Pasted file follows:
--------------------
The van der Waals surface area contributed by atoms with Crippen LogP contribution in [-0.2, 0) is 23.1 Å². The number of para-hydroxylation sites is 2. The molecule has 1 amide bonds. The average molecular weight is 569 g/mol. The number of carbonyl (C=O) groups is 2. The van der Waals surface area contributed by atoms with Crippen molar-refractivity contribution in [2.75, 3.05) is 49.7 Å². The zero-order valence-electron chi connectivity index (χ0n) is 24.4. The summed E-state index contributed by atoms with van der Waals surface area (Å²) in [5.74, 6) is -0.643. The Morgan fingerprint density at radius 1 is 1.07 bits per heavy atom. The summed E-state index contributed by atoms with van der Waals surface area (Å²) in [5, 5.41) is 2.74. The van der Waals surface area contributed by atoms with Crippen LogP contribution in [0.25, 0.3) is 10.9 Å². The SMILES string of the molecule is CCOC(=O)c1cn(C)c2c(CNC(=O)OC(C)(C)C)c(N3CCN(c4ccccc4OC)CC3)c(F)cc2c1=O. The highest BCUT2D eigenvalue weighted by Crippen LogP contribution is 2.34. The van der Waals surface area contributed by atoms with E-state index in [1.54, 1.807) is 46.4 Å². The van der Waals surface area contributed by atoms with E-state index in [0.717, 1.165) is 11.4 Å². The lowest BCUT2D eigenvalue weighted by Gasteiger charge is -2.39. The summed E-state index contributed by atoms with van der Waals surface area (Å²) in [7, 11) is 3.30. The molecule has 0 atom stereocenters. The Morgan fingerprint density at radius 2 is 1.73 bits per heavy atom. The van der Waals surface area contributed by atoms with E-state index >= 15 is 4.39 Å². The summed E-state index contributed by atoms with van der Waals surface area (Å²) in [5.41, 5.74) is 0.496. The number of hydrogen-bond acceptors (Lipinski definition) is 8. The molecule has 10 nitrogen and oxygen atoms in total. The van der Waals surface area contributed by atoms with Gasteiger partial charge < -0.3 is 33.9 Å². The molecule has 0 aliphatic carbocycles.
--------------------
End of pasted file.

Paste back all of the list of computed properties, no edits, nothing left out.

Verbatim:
The van der Waals surface area contributed by atoms with Crippen LogP contribution in [-0.2, 0) is 23.1 Å². The number of para-hydroxylation sites is 2. The molecule has 1 amide bonds. The average molecular weight is 569 g/mol. The number of carbonyl (C=O) groups is 2. The van der Waals surface area contributed by atoms with Crippen molar-refractivity contribution in [2.75, 3.05) is 49.7 Å². The zero-order valence-electron chi connectivity index (χ0n) is 24.4. The summed E-state index contributed by atoms with van der Waals surface area (Å²) in [5.74, 6) is -0.643. The Morgan fingerprint density at radius 1 is 1.07 bits per heavy atom. The summed E-state index contributed by atoms with van der Waals surface area (Å²) in [5, 5.41) is 2.74. The van der Waals surface area contributed by atoms with Crippen LogP contribution in [0.25, 0.3) is 10.9 Å². The SMILES string of the molecule is CCOC(=O)c1cn(C)c2c(CNC(=O)OC(C)(C)C)c(N3CCN(c4ccccc4OC)CC3)c(F)cc2c1=O. The highest BCUT2D eigenvalue weighted by Crippen LogP contribution is 2.34. The van der Waals surface area contributed by atoms with E-state index in [1.54, 1.807) is 46.4 Å². The van der Waals surface area contributed by atoms with E-state index in [0.717, 1.165) is 11.4 Å². The lowest BCUT2D eigenvalue weighted by Gasteiger charge is -2.39. The summed E-state index contributed by atoms with van der Waals surface area (Å²) in [7, 11) is 3.30. The molecule has 0 atom stereocenters. The Morgan fingerprint density at radius 2 is 1.73 bits per heavy atom. The van der Waals surface area contributed by atoms with E-state index >= 15 is 4.39 Å². The summed E-state index contributed by atoms with van der Waals surface area (Å²) in [5.41, 5.74) is 0.496. The number of hydrogen-bond acceptors (Lipinski definition) is 8. The molecule has 10 nitrogen and oxygen atoms in total. The van der Waals surface area contributed by atoms with Gasteiger partial charge < -0.3 is 33.9 Å². The molecule has 0 aliphatic carbocycles.